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Lord Richard: My Lords, I cannot invent an example off the top of my head, but I can think of one possibility where the accused, immediately before cross-examining the complainant, finds that his counsel is either unavailable or that he cannot get on with his counsel and the judge says that the trial has to go on. In those circumstances, is it seriously proposed that the defendant should not be able to cross-examine? I find that a very strange proposition indeed. I could imagine circumstances in which a court would say that it was unfair to a defendant not to be permitted to cross-examine, but at the end of the day this is a fairly simple issue. The simplicity of the issue can be summed up in one sentence as follows. Once the judges are prepared to control the way in which a defendant cross-examines in person, is it right for Parliament to take away his right to do it? I am bound to say that I am not convinced of that. I apologise to my noble friend on the Front Bench for doing what I have not done in the course of all these proceedings before, and that is to express my unease with the proposal that the Government are making. I would find it very hard indeed to support the Government if they were to oppose the amendment put forward by the noble and learned Lord, Lord Ackner.
Lord Thomas of Gresford: My Lords, the noble Baroness, Lady Lockwood, said that rape and sexual offences are very different from other crimes. That is true. However, the difference lies not so much in the harm or hurt that is caused to those who are the victims of crime. What really distinguishes rape in particular from other crimes is that in very many cases, although it can be shown that sexual intercourse has taken place, there is no visible injury and by the nature of things there is no corroboration, because sexual intercourse normally takes place in private.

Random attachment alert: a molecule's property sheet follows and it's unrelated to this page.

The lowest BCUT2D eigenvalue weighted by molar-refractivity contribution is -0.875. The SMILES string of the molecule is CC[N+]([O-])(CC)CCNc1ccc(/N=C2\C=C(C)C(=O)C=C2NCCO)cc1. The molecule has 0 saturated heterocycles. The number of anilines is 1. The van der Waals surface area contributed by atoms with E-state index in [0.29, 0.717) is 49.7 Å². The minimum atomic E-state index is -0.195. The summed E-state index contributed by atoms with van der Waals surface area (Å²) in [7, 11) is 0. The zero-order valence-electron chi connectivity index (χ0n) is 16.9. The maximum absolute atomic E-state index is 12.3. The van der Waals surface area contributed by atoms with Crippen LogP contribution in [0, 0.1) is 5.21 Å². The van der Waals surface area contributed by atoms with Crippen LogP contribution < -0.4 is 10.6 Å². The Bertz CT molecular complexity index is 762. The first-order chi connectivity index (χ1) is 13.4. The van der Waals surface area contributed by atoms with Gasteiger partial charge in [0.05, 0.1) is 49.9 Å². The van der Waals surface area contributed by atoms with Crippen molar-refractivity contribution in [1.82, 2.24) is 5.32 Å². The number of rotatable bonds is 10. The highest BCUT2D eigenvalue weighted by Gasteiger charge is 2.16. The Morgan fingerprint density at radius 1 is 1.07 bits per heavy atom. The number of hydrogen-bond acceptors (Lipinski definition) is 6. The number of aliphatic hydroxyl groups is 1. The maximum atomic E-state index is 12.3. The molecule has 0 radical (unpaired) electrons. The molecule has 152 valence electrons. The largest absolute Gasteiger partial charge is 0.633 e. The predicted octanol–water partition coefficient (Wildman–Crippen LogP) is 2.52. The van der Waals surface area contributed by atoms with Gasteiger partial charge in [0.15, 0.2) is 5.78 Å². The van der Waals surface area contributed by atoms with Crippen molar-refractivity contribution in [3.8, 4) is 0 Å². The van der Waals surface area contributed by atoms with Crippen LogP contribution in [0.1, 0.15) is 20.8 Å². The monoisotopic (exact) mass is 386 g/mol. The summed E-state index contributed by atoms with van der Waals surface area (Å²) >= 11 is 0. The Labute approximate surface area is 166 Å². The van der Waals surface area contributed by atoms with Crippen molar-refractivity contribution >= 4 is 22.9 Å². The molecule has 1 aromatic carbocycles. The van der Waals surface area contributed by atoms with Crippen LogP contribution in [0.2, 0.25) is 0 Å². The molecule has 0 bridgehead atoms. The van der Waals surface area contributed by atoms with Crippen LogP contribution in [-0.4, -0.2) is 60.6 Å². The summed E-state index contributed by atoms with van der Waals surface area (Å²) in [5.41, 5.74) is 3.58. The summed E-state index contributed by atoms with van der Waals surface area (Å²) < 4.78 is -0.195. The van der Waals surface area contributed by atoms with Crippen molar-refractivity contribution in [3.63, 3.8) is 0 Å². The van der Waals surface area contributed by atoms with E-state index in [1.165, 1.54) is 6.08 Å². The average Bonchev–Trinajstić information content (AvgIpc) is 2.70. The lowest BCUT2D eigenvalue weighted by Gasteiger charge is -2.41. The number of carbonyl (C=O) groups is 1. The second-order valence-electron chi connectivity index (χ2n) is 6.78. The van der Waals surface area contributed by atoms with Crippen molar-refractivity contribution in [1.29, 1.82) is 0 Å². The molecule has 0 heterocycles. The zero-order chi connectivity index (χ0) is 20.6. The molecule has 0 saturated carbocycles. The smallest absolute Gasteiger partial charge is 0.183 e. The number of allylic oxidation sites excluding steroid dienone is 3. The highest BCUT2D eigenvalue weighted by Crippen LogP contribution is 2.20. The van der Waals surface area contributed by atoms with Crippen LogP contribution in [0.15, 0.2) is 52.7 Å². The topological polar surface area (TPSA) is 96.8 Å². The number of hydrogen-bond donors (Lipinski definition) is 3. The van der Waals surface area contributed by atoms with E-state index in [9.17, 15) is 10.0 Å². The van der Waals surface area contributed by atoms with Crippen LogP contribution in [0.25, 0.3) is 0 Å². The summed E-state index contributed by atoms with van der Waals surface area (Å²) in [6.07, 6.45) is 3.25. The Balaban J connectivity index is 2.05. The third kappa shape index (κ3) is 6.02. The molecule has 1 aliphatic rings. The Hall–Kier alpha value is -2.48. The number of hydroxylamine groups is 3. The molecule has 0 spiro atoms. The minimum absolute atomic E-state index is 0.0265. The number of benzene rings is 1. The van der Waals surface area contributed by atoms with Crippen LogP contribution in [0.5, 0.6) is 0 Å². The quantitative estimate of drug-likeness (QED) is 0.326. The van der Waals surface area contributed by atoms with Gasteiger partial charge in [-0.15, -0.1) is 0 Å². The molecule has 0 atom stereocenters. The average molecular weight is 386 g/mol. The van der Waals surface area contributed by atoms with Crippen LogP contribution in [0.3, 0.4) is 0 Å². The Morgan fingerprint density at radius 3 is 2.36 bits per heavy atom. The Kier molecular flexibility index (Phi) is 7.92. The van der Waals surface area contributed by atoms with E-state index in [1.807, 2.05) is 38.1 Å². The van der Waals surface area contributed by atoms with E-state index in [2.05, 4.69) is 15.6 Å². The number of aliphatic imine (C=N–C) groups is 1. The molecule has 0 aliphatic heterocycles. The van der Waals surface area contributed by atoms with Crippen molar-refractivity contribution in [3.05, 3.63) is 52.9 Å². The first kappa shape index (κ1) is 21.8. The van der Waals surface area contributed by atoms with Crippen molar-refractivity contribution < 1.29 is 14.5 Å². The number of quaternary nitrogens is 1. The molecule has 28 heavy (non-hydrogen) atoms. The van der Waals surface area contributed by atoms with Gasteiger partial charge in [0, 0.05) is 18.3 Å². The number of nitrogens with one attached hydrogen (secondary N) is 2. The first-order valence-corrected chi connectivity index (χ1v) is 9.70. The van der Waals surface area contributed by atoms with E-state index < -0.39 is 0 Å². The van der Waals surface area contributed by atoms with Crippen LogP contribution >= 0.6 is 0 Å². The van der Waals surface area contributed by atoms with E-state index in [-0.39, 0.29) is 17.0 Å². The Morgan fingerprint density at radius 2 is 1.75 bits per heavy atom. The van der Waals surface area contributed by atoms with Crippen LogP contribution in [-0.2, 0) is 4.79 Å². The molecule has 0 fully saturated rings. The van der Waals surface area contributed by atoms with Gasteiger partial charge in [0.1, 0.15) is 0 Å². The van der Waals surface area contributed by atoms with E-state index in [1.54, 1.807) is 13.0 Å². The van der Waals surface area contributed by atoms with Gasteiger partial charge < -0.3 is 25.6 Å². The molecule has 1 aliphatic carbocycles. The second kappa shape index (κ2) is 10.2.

In many cases--indeed in cases in which I have recently been involved--there is no complaint. The complaint may happen, as in the case to which I referred, some 40 years later. Those are some of the distinguishing features of rape trials which make them
What it requires is that there be counsel of reasonably equal standing, that the judge be fair and does not intervene, that witnesses be called on either side and be subject to fair cross-examination controlled by the judge, and that after the summing-up the decision is made by a jury. When people go on about the rate of acquittals in rape cases I think they rather tend to forget that it is 12 ordinary people, selected by lot, who actually make the decision. There is not some kind of lawyers' conspiracy as a result of which rape conviction levels are low. It happens because ordinary people, who understand the witnesses who are brought before them and who have common sense on their side, realise that the charges are not made out.
The Government's proposal introduces into this delicate balance of a criminal trial an entirely novel and strange element: that is to say, that a defendant should no longer be entitled to defend himself but should have somebody appointed to do it for him. Once you introduce a person who appears on behalf of a defendant who is reluctant to have him, who perhaps objects to having him and who gives him no proper instructions and who does not fully understand the case he is putting forward, there is a twist put into the whole procedure which will result in injustice. That does not mean to say it will necessarily result in the acquittal of a defendant--it may very well result in his conviction--but it does twist all the procedures that have developed into safeguards for the individual and in the public interest over many centuries. I really have to disagree with my noble friend Lord Goodhart, who sees nothing wrong with this and thinks that it is possible to introduce this new element into a criminal trial in front of a jury without distorting the result.